A few years ago, Ioan Said contacted Majestic Athletics and was able to dress his youth baseball team with beautiful Majestic uniforms.

When should I start and how long will it take?

Start yesterday.  Just think who were you talking to yesterday and see if that person could connect you with someone who could help to fund your club.

It will take you as long as you want to do it for. 

Many years ago, while studying at the Henry Ford Community College in Dearborn, Michigan, I had the opportunity to work alongside the person responsible for fundraising for the college.  They had a great idea for a programme they wanted to fund to develop a new area of the campus.  They encouraged people to buy a brick which would bear their name (or the name of the person they wished to appear on the brick) on a wall at the front of the new building.  The bricks were sold for different amounts (gold, silver etc) and the funding opportunity lasted for three years, before and during the time that the new building was being built. 

What should I do next?

Do two things which will set you off in the right direction:

1 -- Write down a detailed list of what you need.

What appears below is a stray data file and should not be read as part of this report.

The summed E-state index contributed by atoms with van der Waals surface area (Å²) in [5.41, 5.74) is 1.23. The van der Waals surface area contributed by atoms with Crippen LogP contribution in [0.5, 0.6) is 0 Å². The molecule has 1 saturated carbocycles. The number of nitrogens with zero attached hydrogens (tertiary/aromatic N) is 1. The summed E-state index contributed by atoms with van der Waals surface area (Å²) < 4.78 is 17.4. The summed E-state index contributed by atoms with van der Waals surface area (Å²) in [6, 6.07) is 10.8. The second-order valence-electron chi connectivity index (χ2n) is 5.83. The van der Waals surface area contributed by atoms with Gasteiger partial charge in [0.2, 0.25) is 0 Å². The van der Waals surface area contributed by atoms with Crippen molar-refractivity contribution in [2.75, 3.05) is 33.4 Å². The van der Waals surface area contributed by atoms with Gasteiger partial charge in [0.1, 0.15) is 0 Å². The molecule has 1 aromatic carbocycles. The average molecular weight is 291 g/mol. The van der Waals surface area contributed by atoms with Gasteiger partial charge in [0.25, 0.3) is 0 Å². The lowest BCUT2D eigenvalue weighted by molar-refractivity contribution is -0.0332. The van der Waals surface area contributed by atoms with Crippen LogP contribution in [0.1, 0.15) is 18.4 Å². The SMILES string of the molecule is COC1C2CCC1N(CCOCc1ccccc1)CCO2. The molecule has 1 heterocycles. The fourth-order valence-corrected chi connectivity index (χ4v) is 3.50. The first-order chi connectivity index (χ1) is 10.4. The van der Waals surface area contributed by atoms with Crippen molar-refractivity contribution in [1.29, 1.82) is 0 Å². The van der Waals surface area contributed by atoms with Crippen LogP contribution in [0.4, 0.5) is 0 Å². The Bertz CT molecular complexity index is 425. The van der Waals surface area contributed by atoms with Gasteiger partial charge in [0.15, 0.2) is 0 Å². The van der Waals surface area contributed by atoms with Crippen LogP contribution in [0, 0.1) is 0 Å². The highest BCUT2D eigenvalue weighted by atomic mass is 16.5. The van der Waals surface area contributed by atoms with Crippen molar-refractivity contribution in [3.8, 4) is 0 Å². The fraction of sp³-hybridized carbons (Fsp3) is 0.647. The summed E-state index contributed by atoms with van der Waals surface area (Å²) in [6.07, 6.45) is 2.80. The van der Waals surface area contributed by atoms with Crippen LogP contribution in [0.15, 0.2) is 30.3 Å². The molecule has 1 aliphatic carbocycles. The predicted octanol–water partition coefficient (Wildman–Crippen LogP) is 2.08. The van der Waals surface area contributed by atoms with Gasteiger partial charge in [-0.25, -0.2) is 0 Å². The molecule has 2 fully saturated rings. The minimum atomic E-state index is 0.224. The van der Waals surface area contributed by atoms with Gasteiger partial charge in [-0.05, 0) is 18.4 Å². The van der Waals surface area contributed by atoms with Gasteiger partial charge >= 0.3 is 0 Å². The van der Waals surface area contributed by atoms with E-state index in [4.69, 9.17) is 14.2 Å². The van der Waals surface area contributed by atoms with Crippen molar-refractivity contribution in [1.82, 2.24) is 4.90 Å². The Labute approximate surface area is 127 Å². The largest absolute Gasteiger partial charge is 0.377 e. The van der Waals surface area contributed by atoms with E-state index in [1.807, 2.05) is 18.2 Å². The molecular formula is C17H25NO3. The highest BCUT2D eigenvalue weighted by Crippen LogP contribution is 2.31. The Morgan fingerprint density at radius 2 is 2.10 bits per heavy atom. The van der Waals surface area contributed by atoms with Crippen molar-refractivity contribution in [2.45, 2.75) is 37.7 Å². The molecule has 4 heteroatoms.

2-- Write down a list of companies you could approach, and work hard to get a contact name for each of those companies.



Yes, we do need money to build our clubs, but we need time to look for that money.  Find the time – and if you can get more people onto your Club Committee, your time will be multiplied. 

I wish you the best of luck, and a happy and productive off-season!

tagged under: baseball, softball, funding, sponsorship

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About Luis Arrevillagas

Luis Arrevillagas

Luis Arrevillagas is the North West Development Manager for BaseballSoftballUK.  Born in Merseyside, he moved to Venezuela when he was two years old and grew up playing baseball from a young age.  Luis moved back to Manchester after finishing university in 1997, and completed a PGCE and taught Languages until 2007.  He has been working for BaseballSoftballUK since 2008.  Luis has played baseball and slowpitch softball for a number of British clubs and teams and was part of the first Team Europe men’s slowpitch team to compete against the USA and Canada in the 2014 Border Battle.  Luis is a qualified European slowpitch umpire and also runs an Under-8 tennis team and helps coach at his local Rugby Union club.